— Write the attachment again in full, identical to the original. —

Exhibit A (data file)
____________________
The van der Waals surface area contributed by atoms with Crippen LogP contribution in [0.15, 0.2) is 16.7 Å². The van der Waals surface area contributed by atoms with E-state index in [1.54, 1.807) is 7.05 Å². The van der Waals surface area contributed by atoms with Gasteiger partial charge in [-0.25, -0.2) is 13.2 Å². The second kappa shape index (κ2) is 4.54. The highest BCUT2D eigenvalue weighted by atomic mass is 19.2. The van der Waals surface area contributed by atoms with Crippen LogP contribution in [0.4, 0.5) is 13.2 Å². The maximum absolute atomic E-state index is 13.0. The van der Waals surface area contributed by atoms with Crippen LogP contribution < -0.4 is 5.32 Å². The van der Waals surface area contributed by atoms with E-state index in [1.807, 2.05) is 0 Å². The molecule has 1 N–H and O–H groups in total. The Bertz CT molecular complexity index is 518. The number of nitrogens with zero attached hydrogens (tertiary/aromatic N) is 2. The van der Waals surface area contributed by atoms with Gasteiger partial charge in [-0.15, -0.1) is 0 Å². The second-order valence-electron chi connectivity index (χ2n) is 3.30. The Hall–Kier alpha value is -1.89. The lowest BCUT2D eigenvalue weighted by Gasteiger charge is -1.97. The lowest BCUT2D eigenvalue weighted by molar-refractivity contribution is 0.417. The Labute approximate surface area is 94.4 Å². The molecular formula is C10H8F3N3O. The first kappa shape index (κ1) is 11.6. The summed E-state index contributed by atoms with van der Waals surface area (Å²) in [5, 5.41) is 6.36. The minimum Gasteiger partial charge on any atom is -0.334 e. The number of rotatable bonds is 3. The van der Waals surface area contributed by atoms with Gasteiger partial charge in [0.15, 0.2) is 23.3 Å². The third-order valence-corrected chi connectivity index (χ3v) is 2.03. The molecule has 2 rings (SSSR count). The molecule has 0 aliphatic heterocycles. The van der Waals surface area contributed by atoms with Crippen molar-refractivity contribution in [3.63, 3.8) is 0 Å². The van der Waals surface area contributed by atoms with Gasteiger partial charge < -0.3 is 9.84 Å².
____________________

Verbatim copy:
The van der Waals surface area contributed by atoms with Crippen LogP contribution in [0.15, 0.2) is 16.7 Å². The van der Waals surface area contributed by atoms with E-state index in [1.54, 1.807) is 7.05 Å². The van der Waals surface area contributed by atoms with Gasteiger partial charge in [-0.25, -0.2) is 13.2 Å². The second kappa shape index (κ2) is 4.54. The highest BCUT2D eigenvalue weighted by atomic mass is 19.2. The van der Waals surface area contributed by atoms with Crippen LogP contribution in [0.4, 0.5) is 13.2 Å². The maximum absolute atomic E-state index is 13.0. The van der Waals surface area contributed by atoms with Crippen LogP contribution < -0.4 is 5.32 Å². The van der Waals surface area contributed by atoms with E-state index in [1.807, 2.05) is 0 Å². The molecule has 1 N–H and O–H groups in total. The Bertz CT molecular complexity index is 518. The number of nitrogens with zero attached hydrogens (tertiary/aromatic N) is 2. The van der Waals surface area contributed by atoms with Gasteiger partial charge in [-0.15, -0.1) is 0 Å². The second-order valence-electron chi connectivity index (χ2n) is 3.30. The Hall–Kier alpha value is -1.89. The lowest BCUT2D eigenvalue weighted by Gasteiger charge is -1.97. The lowest BCUT2D eigenvalue weighted by molar-refractivity contribution is 0.417. The Labute approximate surface area is 94.4 Å². The molecular formula is C10H8F3N3O. The first kappa shape index (κ1) is 11.6. The summed E-state index contributed by atoms with van der Waals surface area (Å²) in [5, 5.41) is 6.36. The minimum Gasteiger partial charge on any atom is -0.334 e. The number of rotatable bonds is 3. The van der Waals surface area contributed by atoms with Gasteiger partial charge in [0.15, 0.2) is 23.3 Å². The third-order valence-corrected chi connectivity index (χ3v) is 2.03. The molecule has 2 rings (SSSR count). The molecule has 0 aliphatic heterocycles. The van der Waals surface area contributed by atoms with Crippen molar-refractivity contribution in [3.63, 3.8) is 0 Å². The van der Waals surface area contributed by atoms with Gasteiger partial charge < -0.3 is 9.84 Å².